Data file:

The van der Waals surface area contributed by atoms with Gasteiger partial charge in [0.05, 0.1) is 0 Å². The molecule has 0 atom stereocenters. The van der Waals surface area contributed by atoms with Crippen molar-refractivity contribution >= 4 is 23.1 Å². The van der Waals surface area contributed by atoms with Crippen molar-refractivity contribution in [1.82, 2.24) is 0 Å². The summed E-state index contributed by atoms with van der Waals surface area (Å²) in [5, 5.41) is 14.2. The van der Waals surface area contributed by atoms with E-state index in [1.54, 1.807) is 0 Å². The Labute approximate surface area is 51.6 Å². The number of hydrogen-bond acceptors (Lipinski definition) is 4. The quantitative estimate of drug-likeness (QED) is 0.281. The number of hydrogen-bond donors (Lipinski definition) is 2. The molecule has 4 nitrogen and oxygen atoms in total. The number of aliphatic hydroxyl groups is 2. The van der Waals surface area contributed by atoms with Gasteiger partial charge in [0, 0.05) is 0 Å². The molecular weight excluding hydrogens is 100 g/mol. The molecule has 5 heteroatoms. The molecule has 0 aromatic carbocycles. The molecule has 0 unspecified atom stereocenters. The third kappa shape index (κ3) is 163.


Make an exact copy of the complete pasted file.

The van der Waals surface area contributed by atoms with Gasteiger partial charge in [0.05, 0.1) is 0 Å². The molecule has 0 atom stereocenters. The van der Waals surface area contributed by atoms with Crippen molar-refractivity contribution >= 4 is 23.1 Å². The van der Waals surface area contributed by atoms with Crippen molar-refractivity contribution in [1.82, 2.24) is 0 Å². The summed E-state index contributed by atoms with van der Waals surface area (Å²) in [5, 5.41) is 14.2. The van der Waals surface area contributed by atoms with E-state index in [1.54, 1.807) is 0 Å². The Labute approximate surface area is 51.6 Å². The number of hydrogen-bond acceptors (Lipinski definition) is 4. The quantitative estimate of drug-likeness (QED) is 0.281. The number of hydrogen-bond donors (Lipinski definition) is 2. The molecule has 4 nitrogen and oxygen atoms in total. The number of aliphatic hydroxyl groups is 2. The van der Waals surface area contributed by atoms with Gasteiger partial charge in [0, 0.05) is 0 Å². The molecular weight excluding hydrogens is 100 g/mol. The molecule has 5 heteroatoms. The molecule has 0 aromatic carbocycles. The molecule has 0 unspecified atom stereocenters. The third kappa shape index (κ3) is 163.